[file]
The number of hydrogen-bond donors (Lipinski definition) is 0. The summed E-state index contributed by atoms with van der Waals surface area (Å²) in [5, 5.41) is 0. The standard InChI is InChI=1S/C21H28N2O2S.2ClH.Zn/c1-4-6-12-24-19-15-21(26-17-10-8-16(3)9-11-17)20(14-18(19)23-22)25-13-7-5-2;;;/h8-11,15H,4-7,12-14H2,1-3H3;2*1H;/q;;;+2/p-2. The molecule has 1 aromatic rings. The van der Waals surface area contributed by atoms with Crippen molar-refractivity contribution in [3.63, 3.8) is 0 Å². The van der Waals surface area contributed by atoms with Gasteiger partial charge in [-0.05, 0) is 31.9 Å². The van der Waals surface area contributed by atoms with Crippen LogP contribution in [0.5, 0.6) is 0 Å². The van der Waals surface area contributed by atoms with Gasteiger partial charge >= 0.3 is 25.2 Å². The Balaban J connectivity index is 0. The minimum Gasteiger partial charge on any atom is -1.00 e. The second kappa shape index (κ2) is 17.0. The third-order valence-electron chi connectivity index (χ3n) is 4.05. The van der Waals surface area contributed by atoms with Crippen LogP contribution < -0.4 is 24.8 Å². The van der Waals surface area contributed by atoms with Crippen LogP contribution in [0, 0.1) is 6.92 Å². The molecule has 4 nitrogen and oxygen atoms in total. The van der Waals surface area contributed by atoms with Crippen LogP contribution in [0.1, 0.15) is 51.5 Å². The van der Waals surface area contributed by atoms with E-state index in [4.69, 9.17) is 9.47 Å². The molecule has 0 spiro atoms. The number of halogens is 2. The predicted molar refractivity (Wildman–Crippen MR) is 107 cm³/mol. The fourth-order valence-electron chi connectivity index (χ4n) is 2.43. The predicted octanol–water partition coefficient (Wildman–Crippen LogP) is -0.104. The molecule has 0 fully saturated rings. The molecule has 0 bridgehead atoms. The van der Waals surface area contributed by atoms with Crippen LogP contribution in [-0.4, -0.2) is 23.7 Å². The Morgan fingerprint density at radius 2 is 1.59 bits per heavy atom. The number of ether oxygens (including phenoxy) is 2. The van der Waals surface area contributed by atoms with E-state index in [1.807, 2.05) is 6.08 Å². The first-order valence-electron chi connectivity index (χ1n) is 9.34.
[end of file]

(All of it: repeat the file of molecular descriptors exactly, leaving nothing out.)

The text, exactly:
The number of hydrogen-bond donors (Lipinski definition) is 0. The summed E-state index contributed by atoms with van der Waals surface area (Å²) in [5, 5.41) is 0. The standard InChI is InChI=1S/C21H28N2O2S.2ClH.Zn/c1-4-6-12-24-19-15-21(26-17-10-8-16(3)9-11-17)20(14-18(19)23-22)25-13-7-5-2;;;/h8-11,15H,4-7,12-14H2,1-3H3;2*1H;/q;;;+2/p-2. The molecule has 1 aromatic rings. The van der Waals surface area contributed by atoms with Crippen molar-refractivity contribution in [3.63, 3.8) is 0 Å². The van der Waals surface area contributed by atoms with Gasteiger partial charge in [-0.05, 0) is 31.9 Å². The van der Waals surface area contributed by atoms with Crippen LogP contribution in [0.5, 0.6) is 0 Å². The van der Waals surface area contributed by atoms with Gasteiger partial charge >= 0.3 is 25.2 Å². The Balaban J connectivity index is 0. The minimum Gasteiger partial charge on any atom is -1.00 e. The second kappa shape index (κ2) is 17.0. The third-order valence-electron chi connectivity index (χ3n) is 4.05. The van der Waals surface area contributed by atoms with Crippen LogP contribution < -0.4 is 24.8 Å². The van der Waals surface area contributed by atoms with Crippen LogP contribution in [0, 0.1) is 6.92 Å². The molecule has 4 nitrogen and oxygen atoms in total. The van der Waals surface area contributed by atoms with Crippen LogP contribution in [0.1, 0.15) is 51.5 Å². The van der Waals surface area contributed by atoms with E-state index in [4.69, 9.17) is 9.47 Å². The molecule has 0 spiro atoms. The number of halogens is 2. The predicted molar refractivity (Wildman–Crippen MR) is 107 cm³/mol. The fourth-order valence-electron chi connectivity index (χ4n) is 2.43. The predicted octanol–water partition coefficient (Wildman–Crippen LogP) is -0.104. The molecule has 0 fully saturated rings. The molecule has 0 bridgehead atoms. The van der Waals surface area contributed by atoms with Crippen LogP contribution in [-0.4, -0.2) is 23.7 Å². The Morgan fingerprint density at radius 2 is 1.59 bits per heavy atom. The number of ether oxygens (including phenoxy) is 2. The van der Waals surface area contributed by atoms with E-state index in [1.807, 2.05) is 6.08 Å². The first-order valence-electron chi connectivity index (χ1n) is 9.34.